Airtel Kenya Limited headquarter in Nairobi.


Airtel Kenya has asked the court to stop the government from demanding additional license fees.

The mobile telephony company has asked the high court to quash a demand by Communication Authority of Kenya over a Sh2 billion licence fee balance.

Airtel also wants the court to direct that their trading terms be concluded and no further demands should be sent to them by the government.

Senior Counsel Fred Ngatia representing Airtel company told Justice George Odunga that CA had gone silent for two years after Airtel completed paying the licence.

SC Ngatia sais that after the long silence, CA wrote a letter demanding for the money through the National Treasury.

“CA had debts to settle that was why they started demanding for the money almost two years after paying Sh5.4 billion licence fee and the matter,” Ngatia said.

He accused the regulator of seeking a waiver through  the public national treasury which should not be allowed.

In response to the allegations Communication Authority asked the court to dismiss the application by Airtel.

They said that Airtel has to apply for a license renewal regardless of any other parties.

CA added that Airtel was aware of the renewal licence fee as Essar had only one frequency licence.

“CA was only asking for the balance of licence fee but Airtel forwarded a letter with numerous changes and it is not their mandate to set terms and conditions”, the court heard.

The authority further objected to the telephony assumptions of a waiver saying that they were not looking for a waiver and the Treasury Cabinet Secretary  is the one who could waive any new entity, and such waivers can only be granted with authorization through an Act of Parliament.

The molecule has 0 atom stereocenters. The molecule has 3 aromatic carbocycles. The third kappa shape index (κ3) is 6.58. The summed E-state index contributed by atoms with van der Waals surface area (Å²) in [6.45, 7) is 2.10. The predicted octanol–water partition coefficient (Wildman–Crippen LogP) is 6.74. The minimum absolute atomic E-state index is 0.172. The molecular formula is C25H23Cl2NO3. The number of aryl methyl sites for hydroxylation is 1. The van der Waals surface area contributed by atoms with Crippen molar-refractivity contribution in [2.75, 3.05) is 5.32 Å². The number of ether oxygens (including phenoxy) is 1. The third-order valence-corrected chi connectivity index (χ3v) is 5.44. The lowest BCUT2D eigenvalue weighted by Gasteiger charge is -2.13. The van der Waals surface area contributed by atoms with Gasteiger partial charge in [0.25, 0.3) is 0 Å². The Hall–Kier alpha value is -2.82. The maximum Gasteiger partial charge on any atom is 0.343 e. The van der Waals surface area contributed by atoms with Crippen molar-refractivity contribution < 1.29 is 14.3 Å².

Last month Aritel accused the regulator of dishonouring the agreement that led to the firm purchasing Yu Mobile by disclosing a demand for $20.025 million (Sh2.06 billion) in spectrum fees after the acquisition.

Airtel insists that the CA had promised to merge its operating licences with the ones it purchased from Yu Mobile in 2014 for the $6.976 million (Sh718 million) it paid to acquire the rival firm.

Airtel claims that its newly-acquired licences are due to expire on January 27, 2025 but shortly after it paid the Sh718 million in December 2014, the CA shifted goalposts and demanded an additional Sh2.06 billion as a condition for renewing its operating permits.

The telecoms operator say it would have abandoned the Yu Mobile deal had the regulator disclosed it would demand separate spectrum fees of Sh2 billion.

But Airtel in court documents said both the spectrum and operating licence are merged under the current licensing regime and that the CA did not disclose that the two had been split while negotiating the Yu mobile deal.

Justice Odunga to deliver the ruling on December 18.